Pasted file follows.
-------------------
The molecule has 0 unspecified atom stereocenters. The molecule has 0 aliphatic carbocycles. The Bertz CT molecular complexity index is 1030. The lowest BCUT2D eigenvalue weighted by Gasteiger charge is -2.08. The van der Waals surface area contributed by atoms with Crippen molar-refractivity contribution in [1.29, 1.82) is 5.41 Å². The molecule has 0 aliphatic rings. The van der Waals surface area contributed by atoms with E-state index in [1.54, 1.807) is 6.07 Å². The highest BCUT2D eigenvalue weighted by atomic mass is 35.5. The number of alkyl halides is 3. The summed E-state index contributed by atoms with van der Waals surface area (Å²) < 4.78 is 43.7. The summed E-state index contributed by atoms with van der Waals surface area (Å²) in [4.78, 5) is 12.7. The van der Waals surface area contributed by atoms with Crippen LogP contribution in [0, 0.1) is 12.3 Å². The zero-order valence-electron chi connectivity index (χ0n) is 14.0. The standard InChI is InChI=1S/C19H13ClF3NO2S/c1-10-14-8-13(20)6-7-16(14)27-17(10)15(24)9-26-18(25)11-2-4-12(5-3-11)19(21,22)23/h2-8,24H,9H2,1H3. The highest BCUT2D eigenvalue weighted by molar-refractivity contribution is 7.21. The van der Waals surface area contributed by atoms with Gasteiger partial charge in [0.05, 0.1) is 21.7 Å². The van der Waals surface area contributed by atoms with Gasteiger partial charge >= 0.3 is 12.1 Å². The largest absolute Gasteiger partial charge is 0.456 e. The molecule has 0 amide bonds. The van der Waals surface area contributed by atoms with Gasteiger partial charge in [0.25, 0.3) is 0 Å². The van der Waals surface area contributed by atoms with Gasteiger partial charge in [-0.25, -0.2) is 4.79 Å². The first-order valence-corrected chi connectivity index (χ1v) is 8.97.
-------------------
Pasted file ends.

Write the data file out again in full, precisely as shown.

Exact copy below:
The molecule has 0 unspecified atom stereocenters. The molecule has 0 aliphatic carbocycles. The Bertz CT molecular complexity index is 1030. The lowest BCUT2D eigenvalue weighted by Gasteiger charge is -2.08. The van der Waals surface area contributed by atoms with Crippen molar-refractivity contribution in [1.29, 1.82) is 5.41 Å². The molecule has 0 aliphatic rings. The van der Waals surface area contributed by atoms with E-state index in [1.54, 1.807) is 6.07 Å². The highest BCUT2D eigenvalue weighted by atomic mass is 35.5. The number of alkyl halides is 3. The summed E-state index contributed by atoms with van der Waals surface area (Å²) < 4.78 is 43.7. The summed E-state index contributed by atoms with van der Waals surface area (Å²) in [4.78, 5) is 12.7. The van der Waals surface area contributed by atoms with Crippen LogP contribution in [0, 0.1) is 12.3 Å². The zero-order valence-electron chi connectivity index (χ0n) is 14.0. The standard InChI is InChI=1S/C19H13ClF3NO2S/c1-10-14-8-13(20)6-7-16(14)27-17(10)15(24)9-26-18(25)11-2-4-12(5-3-11)19(21,22)23/h2-8,24H,9H2,1H3. The highest BCUT2D eigenvalue weighted by molar-refractivity contribution is 7.21. The van der Waals surface area contributed by atoms with Gasteiger partial charge in [0.05, 0.1) is 21.7 Å². The van der Waals surface area contributed by atoms with Gasteiger partial charge >= 0.3 is 12.1 Å². The largest absolute Gasteiger partial charge is 0.456 e. The molecule has 0 amide bonds. The van der Waals surface area contributed by atoms with Gasteiger partial charge in [0.25, 0.3) is 0 Å². The van der Waals surface area contributed by atoms with Gasteiger partial charge in [-0.25, -0.2) is 4.79 Å². The first-order valence-corrected chi connectivity index (χ1v) is 8.97.